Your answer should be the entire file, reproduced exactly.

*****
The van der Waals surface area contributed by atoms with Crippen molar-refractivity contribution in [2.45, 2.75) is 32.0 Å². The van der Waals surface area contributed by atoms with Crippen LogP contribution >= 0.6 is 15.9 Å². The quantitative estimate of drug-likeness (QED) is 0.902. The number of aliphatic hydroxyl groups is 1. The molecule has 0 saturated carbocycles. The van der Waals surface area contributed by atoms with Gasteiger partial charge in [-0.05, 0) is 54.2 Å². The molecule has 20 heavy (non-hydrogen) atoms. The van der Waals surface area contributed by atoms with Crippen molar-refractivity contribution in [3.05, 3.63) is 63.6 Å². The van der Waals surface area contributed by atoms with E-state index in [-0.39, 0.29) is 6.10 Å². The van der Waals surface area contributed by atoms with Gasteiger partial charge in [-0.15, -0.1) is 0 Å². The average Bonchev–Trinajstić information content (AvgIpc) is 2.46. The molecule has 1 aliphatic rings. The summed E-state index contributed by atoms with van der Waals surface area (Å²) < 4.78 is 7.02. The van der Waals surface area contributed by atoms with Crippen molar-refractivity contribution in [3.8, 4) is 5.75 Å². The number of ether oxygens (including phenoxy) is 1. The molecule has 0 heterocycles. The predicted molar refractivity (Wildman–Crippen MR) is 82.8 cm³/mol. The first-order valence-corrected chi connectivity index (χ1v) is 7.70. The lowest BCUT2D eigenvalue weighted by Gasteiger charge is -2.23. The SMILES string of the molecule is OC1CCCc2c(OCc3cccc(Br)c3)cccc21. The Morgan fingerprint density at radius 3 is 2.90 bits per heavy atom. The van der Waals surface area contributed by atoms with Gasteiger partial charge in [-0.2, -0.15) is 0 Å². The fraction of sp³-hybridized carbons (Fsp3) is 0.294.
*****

The van der Waals surface area contributed by atoms with Crippen molar-refractivity contribution in [2.45, 2.75) is 32.0 Å². The van der Waals surface area contributed by atoms with Crippen LogP contribution >= 0.6 is 15.9 Å². The quantitative estimate of drug-likeness (QED) is 0.902. The number of aliphatic hydroxyl groups is 1. The molecule has 0 saturated carbocycles. The van der Waals surface area contributed by atoms with Gasteiger partial charge in [-0.05, 0) is 54.2 Å². The molecule has 20 heavy (non-hydrogen) atoms. The van der Waals surface area contributed by atoms with Crippen molar-refractivity contribution in [3.05, 3.63) is 63.6 Å². The van der Waals surface area contributed by atoms with E-state index in [-0.39, 0.29) is 6.10 Å². The van der Waals surface area contributed by atoms with Gasteiger partial charge in [-0.15, -0.1) is 0 Å². The average Bonchev–Trinajstić information content (AvgIpc) is 2.46. The molecule has 1 aliphatic rings. The summed E-state index contributed by atoms with van der Waals surface area (Å²) < 4.78 is 7.02. The van der Waals surface area contributed by atoms with Crippen molar-refractivity contribution in [3.8, 4) is 5.75 Å². The number of ether oxygens (including phenoxy) is 1. The molecule has 0 heterocycles. The predicted molar refractivity (Wildman–Crippen MR) is 82.8 cm³/mol. The first-order valence-corrected chi connectivity index (χ1v) is 7.70. The lowest BCUT2D eigenvalue weighted by Gasteiger charge is -2.23. The SMILES string of the molecule is OC1CCCc2c(OCc3cccc(Br)c3)cccc21. The Morgan fingerprint density at radius 3 is 2.90 bits per heavy atom. The van der Waals surface area contributed by atoms with Gasteiger partial charge in [-0.2, -0.15) is 0 Å². The fraction of sp³-hybridized carbons (Fsp3) is 0.294.